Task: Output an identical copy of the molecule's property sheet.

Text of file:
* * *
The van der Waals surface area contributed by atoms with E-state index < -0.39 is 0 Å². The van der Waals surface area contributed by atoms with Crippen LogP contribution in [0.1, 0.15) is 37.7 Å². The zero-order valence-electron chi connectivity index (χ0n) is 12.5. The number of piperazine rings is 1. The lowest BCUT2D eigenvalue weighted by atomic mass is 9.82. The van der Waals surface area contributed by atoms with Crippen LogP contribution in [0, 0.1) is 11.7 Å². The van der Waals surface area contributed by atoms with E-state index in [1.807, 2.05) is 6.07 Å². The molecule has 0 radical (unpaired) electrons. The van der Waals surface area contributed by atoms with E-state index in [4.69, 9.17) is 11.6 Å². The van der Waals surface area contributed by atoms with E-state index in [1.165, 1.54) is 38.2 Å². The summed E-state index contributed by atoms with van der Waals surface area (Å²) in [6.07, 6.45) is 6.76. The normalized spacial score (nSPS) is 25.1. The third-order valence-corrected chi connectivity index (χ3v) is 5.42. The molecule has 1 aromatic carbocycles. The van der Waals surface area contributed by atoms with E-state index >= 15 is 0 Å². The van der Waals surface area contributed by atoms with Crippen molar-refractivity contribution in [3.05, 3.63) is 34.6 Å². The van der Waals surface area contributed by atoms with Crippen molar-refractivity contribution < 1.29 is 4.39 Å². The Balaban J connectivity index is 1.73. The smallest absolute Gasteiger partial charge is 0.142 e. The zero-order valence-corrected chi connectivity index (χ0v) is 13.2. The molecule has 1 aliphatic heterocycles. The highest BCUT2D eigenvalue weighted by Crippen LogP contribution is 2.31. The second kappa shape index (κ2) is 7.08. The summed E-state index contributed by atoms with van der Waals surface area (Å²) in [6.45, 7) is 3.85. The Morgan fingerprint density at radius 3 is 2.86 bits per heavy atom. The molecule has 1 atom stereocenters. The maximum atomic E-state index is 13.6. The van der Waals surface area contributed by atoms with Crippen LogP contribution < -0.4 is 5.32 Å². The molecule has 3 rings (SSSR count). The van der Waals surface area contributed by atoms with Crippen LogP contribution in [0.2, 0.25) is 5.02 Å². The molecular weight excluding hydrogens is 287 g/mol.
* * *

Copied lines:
The van der Waals surface area contributed by atoms with E-state index < -0.39 is 0 Å². The van der Waals surface area contributed by atoms with Crippen LogP contribution in [0.1, 0.15) is 37.7 Å². The zero-order valence-electron chi connectivity index (χ0n) is 12.5. The number of piperazine rings is 1. The lowest BCUT2D eigenvalue weighted by atomic mass is 9.82. The van der Waals surface area contributed by atoms with Crippen LogP contribution in [0, 0.1) is 11.7 Å². The van der Waals surface area contributed by atoms with E-state index in [1.807, 2.05) is 6.07 Å². The molecule has 0 radical (unpaired) electrons. The van der Waals surface area contributed by atoms with E-state index in [4.69, 9.17) is 11.6 Å². The van der Waals surface area contributed by atoms with E-state index in [1.165, 1.54) is 38.2 Å². The summed E-state index contributed by atoms with van der Waals surface area (Å²) in [6.07, 6.45) is 6.76. The normalized spacial score (nSPS) is 25.1. The third-order valence-corrected chi connectivity index (χ3v) is 5.42. The molecule has 1 aromatic carbocycles. The van der Waals surface area contributed by atoms with E-state index >= 15 is 0 Å². The van der Waals surface area contributed by atoms with Crippen molar-refractivity contribution in [3.05, 3.63) is 34.6 Å². The van der Waals surface area contributed by atoms with Crippen molar-refractivity contribution < 1.29 is 4.39 Å². The Balaban J connectivity index is 1.73. The smallest absolute Gasteiger partial charge is 0.142 e. The zero-order valence-corrected chi connectivity index (χ0v) is 13.2. The molecule has 1 aliphatic heterocycles. The highest BCUT2D eigenvalue weighted by Crippen LogP contribution is 2.31. The second kappa shape index (κ2) is 7.08. The summed E-state index contributed by atoms with van der Waals surface area (Å²) in [6.45, 7) is 3.85. The Morgan fingerprint density at radius 3 is 2.86 bits per heavy atom. The molecule has 1 atom stereocenters. The maximum atomic E-state index is 13.6. The van der Waals surface area contributed by atoms with Crippen LogP contribution < -0.4 is 5.32 Å². The molecule has 3 rings (SSSR count). The van der Waals surface area contributed by atoms with Crippen LogP contribution in [0.2, 0.25) is 5.02 Å². The molecular weight excluding hydrogens is 287 g/mol.